Appeal from an order of the United States District Court for the Southern District of New York (Rakoff, J.) granting summary judgment in favor of the Government and affirming the denial by the U.S. Citizenship and Immigration Services ("CIS") of Plaintiff's application for United States citizenship. CIS denied Plaintiff's application on the ground that Plaintiff was statutorily barred from qualifying for naturalization because he was convicted of an "aggravated felony" as defined in 8 U.S.C. §§ 1101(a)(43)(M)(i). On appeal, Plaintiff argues that his conviction of attempted bank fraud under 18 U.S.C. § 1344 does not qualify as an aggravated felony under the immigration statute and that res judicata applies as a result of earlier deportation proceedings. Finding no merit to Plaintiff's arguments, the Court of Appeals (Leval, J.) affirms.
The opinion of the court was delivered by: Leval, Circuit Judge
Before: JACOBS, Chief Judge, LEVAL, and SACK, Circuit Judges.
Plaintiff appeals from an order of the United States District Court for the Southern District of New York (Rakoff, J.) granting summary judgment in favor of the Government. Plaintiff contended in his suit that, in denying him citizenship, the U.S. Citizenship and Immigration Services ("CIS") relied on a legally erroneous ground. CIS denied Plaintiff's application on the ground that Plaintiff's conviction under 18 U.S.C. § 1344 for attempting to execute a fraudulent scheme to obtain money from a bank constitutes an "aggravated felony" as defined in 8 U.S.C. §§ 1101(a)(43)(M)(i) and that conviction for an aggravated felony makes one ineligible for naturalization under 8 U.S.C. §§ 1101(f)(8), 1427(a)(3). On de novo review, the district court affirmed, finding that Plaintiff is an aggravated felon as defined in Subsections (M)(i) and (U). On appeal, Plaintiff argues primarily that the statutory bar is inapplicable to his crime because he was convicted of bank fraud rather than attempted bank fraud (rendering Subsection (U) inapplicable) and because the bank suffered no actual loss, as he was caught before he could withdraw the money (rendering Subsection (M)(i) inapplicable). We find Plaintiff's arguments to be without merit.
Plaintiff is a citizen of the Republic of Montenegro who entered the United States as a visitor in October 1987 and adjusted his status to that of permanent resident in November 1988. In December 1993, Plaintiff was convicted of violating 18 U.S.C. §§ 1344 and 2 upon his plea of guilty to attempting to execute a fraudulent scheme to obtain $475,025.25 from Security Pacific National Trust Company ("Security Pacific"). The scheme was detected after the money was wired from Security Pacific to Plaintiff's account at another bank, but before Plaintiff could withdraw it from that account. Plaintiff was sentenced to 16 months imprisonment and two years of supervised release.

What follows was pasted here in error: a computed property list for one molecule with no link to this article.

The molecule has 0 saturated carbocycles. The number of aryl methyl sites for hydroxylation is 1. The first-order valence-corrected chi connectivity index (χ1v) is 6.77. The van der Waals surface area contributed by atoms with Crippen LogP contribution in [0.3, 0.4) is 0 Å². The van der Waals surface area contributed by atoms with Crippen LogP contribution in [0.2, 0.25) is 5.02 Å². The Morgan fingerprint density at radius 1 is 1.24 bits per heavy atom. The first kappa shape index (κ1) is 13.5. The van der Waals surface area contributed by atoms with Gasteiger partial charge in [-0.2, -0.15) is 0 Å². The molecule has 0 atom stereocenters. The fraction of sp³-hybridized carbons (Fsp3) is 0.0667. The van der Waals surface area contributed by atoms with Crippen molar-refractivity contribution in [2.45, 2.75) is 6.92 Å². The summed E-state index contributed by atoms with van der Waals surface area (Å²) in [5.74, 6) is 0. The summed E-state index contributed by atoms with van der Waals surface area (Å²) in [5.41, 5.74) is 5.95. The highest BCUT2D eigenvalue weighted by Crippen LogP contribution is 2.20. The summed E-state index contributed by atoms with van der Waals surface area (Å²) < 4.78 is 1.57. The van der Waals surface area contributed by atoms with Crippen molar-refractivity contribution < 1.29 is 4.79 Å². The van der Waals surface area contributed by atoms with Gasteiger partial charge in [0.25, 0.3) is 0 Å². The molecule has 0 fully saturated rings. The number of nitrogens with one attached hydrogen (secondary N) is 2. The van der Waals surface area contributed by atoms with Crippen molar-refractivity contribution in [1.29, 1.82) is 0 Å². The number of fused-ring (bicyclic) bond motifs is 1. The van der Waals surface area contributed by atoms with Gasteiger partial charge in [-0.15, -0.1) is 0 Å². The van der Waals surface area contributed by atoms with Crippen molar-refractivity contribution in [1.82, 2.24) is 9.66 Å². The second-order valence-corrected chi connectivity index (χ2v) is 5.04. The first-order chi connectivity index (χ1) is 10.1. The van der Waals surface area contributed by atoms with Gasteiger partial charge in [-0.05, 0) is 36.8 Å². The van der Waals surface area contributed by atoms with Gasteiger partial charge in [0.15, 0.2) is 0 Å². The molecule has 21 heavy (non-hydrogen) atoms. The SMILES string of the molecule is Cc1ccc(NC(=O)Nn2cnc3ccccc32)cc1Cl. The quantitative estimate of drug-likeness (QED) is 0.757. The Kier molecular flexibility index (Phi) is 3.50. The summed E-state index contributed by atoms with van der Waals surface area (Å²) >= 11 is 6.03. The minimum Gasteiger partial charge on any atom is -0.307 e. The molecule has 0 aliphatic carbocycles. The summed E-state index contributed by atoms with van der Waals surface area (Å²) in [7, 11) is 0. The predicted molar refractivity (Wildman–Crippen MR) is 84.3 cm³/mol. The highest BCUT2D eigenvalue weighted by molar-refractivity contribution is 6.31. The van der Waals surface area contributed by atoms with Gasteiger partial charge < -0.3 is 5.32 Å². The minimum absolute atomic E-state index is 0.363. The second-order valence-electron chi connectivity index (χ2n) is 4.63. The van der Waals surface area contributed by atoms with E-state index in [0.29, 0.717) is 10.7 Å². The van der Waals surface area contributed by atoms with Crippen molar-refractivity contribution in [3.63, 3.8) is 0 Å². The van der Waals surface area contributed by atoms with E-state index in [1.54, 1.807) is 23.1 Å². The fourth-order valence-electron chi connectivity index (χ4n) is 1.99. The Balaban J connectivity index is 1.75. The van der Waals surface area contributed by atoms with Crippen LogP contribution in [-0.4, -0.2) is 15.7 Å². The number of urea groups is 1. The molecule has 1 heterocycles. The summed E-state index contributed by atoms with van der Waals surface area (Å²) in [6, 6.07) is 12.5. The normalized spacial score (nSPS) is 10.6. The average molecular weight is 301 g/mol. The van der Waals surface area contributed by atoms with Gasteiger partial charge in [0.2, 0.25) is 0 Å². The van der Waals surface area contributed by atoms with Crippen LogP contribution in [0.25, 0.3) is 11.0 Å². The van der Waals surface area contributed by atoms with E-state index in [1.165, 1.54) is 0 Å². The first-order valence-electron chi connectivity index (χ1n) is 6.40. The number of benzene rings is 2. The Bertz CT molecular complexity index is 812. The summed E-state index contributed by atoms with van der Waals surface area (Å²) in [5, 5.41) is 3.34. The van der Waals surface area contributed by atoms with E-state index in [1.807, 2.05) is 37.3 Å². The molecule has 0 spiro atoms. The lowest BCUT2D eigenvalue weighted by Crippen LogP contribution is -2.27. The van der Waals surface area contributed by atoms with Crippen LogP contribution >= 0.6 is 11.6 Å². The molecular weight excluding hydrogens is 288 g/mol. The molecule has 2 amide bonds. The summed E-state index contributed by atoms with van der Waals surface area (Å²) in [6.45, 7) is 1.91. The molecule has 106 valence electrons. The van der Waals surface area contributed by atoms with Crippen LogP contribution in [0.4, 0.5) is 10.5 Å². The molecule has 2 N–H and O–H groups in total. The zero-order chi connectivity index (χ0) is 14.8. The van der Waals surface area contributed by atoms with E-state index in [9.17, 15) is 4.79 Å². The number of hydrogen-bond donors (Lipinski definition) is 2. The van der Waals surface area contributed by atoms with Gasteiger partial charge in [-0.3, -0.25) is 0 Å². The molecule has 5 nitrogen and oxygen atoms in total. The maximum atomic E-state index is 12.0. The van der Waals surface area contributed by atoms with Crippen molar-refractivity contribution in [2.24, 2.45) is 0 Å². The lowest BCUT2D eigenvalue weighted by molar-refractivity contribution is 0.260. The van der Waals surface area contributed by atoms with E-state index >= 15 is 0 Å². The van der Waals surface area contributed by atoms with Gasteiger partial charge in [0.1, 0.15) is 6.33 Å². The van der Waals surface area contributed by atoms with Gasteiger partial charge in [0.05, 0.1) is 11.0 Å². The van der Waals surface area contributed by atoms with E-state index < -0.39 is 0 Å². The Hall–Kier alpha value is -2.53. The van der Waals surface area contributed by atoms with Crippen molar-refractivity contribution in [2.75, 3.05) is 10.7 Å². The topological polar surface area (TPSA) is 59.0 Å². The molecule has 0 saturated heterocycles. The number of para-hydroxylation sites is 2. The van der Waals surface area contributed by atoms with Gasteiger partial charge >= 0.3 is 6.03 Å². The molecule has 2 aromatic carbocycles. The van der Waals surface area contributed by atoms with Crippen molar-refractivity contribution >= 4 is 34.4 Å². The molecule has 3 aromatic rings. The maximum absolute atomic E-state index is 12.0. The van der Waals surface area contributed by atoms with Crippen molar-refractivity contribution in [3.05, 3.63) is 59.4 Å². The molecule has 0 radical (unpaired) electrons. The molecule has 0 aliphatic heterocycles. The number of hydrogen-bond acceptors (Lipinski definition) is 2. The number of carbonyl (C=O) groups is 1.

As a result of the conviction, the Immigration and Naturalization Service ("INS") charged Plaintiff with deportability under § 241(a)(2)(A) of the Immigration and Nationality Act ("INA"), 8 U.S.C. § 1251(a)(2)(A) (recodified at 8 U.S.C. § 1227(a)(2)(A)), as an alien who had been convicted of a crime involving moral turpitude, committed within five years of entry, and sentenced to imprisonment for one year or more. On April 29, 1996, Plaintiff was granted a waiver of deportation under § 212(c) of the INA, 8 U.S.C. § 1182(c) (repealed 1996).
In March 2005, Plaintiff applied to CIS to become a naturalized citizen of the United States. CIS denied Plaintiff's application on the ground that Plaintiff's conviction was for an aggravated felony as defined in 8 U.S.C. § 1101(a)(43)(M)(i) and therefore statutorily precluded him from demonstrating "good moral character." On appeal, Defendant-Appellee Andrea J. Quarantillo, CIS's New York District Director, affirmed the denial.
Plaintiff filed a complaint in the United States District Court for the Southern District of New York seeking de novo review of his application, arguing that his conviction was not an aggravated felony within the meaning of the relevant statute and that res judicata deriving from his prior deportation proceedings and § 212(c) waiver established his good moral character. Plaintiff and the Government moved for summary judgment.
The district court denied Plaintiff's motion and granted the Government's motion for summary judgment. Ljutica v. Mukasey, No. 07 Civ. 6129 (JSR), 2007 WL 4145275, at *1 (S.D.N.Y. Nov. 19, 2007). After reviewing the record of Plaintiff's plea and conviction, the court concluded that, based on "the undisputed facts and clear law, Ljutica is statutorily ineligible for naturalization because he is an aggravated felon and thus barred by 8 U.S.C. § 1101(f) from establishing the good moral character required for naturalization." Id. at *2.
We review the district court's grant of a motion for summary judgment de novo. Scott v. Coughlin, 344 F.3d 282, 287 (2d Cir. 2003). Summary judgment should be granted when "there is no genuine issue as to any material fact and . . . the movant is entitled to judgment as a matter of law." Fed. R. Civ. P. 56(c). In determining whether there are genuine issues of material fact, we "resolve all ambiguities and draw all permissible factual inferences in favor of the party against ...